By Hannah Bloom
The Zika Virus. What is it exactly? With frightening television news reports and alarming newspaper articles seeming to emerge every day, just how much do you actually know about the Zika Virus? Media reports have not been shy to alert the public of the current epidemic that is sweeping Brazil and has since then, more recently, hit the US. How much do you really know though aside from that the virus is apparently bad and that it is spreading? For instance, what is the Zika Virus exactly? Where did it come from? What does having the virus entail? According to the World Health Organization (WHO), the Zika Virus is not just some new virus that has suddenly emerged in the last few years. In fact, it has been around for decades.
The Zika virus belongs to the virus family called Flaviviridae and is of the Flavivirus genus. Zika is related to several other viruses like West Nile, dengue, Japanese encephalitis, and yellow fever. Typically, the illness is very mild and some people do not even have symptoms. The most common symptoms, however, include: fever, rash, red eyes, headache, muscle aches, and joint pain. These symptoms can last up to a week and there is no medicine or vaccine for the illness as of now. In terms of transmission, the Zika virus is spread primarily by an infected mosquito biting a person. In addition, a woman who is pregnant can pass the virus to her fetus and a person who has Zika already can pass it along to his/her sex partners.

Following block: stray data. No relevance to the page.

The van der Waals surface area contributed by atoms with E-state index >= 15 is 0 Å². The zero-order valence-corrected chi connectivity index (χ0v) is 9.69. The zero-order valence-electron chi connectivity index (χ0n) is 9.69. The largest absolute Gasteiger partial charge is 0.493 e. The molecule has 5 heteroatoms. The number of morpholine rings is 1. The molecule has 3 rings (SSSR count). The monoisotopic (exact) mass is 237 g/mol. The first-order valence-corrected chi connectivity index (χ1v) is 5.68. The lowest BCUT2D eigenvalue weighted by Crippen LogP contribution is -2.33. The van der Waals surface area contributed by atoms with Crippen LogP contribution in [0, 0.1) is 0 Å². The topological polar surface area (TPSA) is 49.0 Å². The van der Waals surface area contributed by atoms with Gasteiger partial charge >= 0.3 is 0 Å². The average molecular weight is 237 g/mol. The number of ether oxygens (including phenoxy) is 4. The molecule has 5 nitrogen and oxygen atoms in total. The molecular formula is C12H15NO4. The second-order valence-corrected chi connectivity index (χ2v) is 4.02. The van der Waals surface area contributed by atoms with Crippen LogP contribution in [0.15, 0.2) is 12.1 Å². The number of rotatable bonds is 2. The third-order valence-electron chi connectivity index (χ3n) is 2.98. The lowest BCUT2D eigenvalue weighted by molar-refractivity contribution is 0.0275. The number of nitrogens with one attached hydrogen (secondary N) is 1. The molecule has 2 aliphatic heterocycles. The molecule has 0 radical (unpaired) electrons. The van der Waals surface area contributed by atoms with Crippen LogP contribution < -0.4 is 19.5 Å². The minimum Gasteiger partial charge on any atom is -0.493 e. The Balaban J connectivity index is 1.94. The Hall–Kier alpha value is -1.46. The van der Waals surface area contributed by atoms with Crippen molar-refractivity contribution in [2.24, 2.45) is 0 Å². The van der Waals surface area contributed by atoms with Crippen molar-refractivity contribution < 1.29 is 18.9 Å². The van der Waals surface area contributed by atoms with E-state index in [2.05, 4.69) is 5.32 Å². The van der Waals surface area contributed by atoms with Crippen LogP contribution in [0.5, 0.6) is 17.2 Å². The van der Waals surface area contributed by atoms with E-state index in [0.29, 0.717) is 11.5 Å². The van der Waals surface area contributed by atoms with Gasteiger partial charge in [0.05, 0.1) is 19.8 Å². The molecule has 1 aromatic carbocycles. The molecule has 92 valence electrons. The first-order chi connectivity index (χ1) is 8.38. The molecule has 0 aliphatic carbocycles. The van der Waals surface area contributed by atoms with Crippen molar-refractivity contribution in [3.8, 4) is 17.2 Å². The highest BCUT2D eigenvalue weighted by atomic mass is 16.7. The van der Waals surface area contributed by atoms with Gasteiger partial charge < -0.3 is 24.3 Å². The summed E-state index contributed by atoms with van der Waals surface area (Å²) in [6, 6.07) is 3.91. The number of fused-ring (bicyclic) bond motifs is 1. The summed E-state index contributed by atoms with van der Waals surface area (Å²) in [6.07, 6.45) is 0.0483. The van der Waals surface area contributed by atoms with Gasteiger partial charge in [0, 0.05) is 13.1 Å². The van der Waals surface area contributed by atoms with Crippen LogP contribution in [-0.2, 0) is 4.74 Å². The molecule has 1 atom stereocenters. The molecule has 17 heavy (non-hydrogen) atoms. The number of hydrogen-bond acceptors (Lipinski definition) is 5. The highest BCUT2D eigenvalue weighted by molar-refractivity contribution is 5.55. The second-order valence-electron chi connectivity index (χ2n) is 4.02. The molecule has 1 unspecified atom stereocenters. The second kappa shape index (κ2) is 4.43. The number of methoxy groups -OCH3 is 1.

While these symptoms may not seem so bad, it is particularly dangerous to contract the virus while pregnant because it can cause very serious birth defects, like microcephaly. Microcephaly “is a birth defect where a baby’s head is smaller than expected when compared to babies of the same sex and age.” This means that the baby’s brain “might not have developed properly.”
Scientists first identified the virus in a rhesus monkey located in the Zika Forest of Uganda in 1947. Then in 1952, the first human cases of Zika were detected in Uganda and also the United Republic of Tanzania. Throughout the 1960s-1980s, blood tests confirmed that the virus was spreading and the disease was tracked, moving from Uganda to Western Africa and into Asia; there were no deaths or hospitalizations reported. 
Then in 2007 the first large Zika outbreak in humans occurred in a Pacific Island, called Yap which is located in the Federated States of Micronesia. Prior to this, although the virus had been spreading, there were only 14 cases of human Zika virus documented in the world. The Yap outbreak infected 73% of residents. In 2013-2014, there were 4 other outbreaks in the Pacific islands of New Caledonia, Easter Island, French Polynesia, and the Cook Islands. Perhaps what brought the virus to our attention here in the US was the massive outbreak that occurred, and is still ongoing, in Brazil in 2015.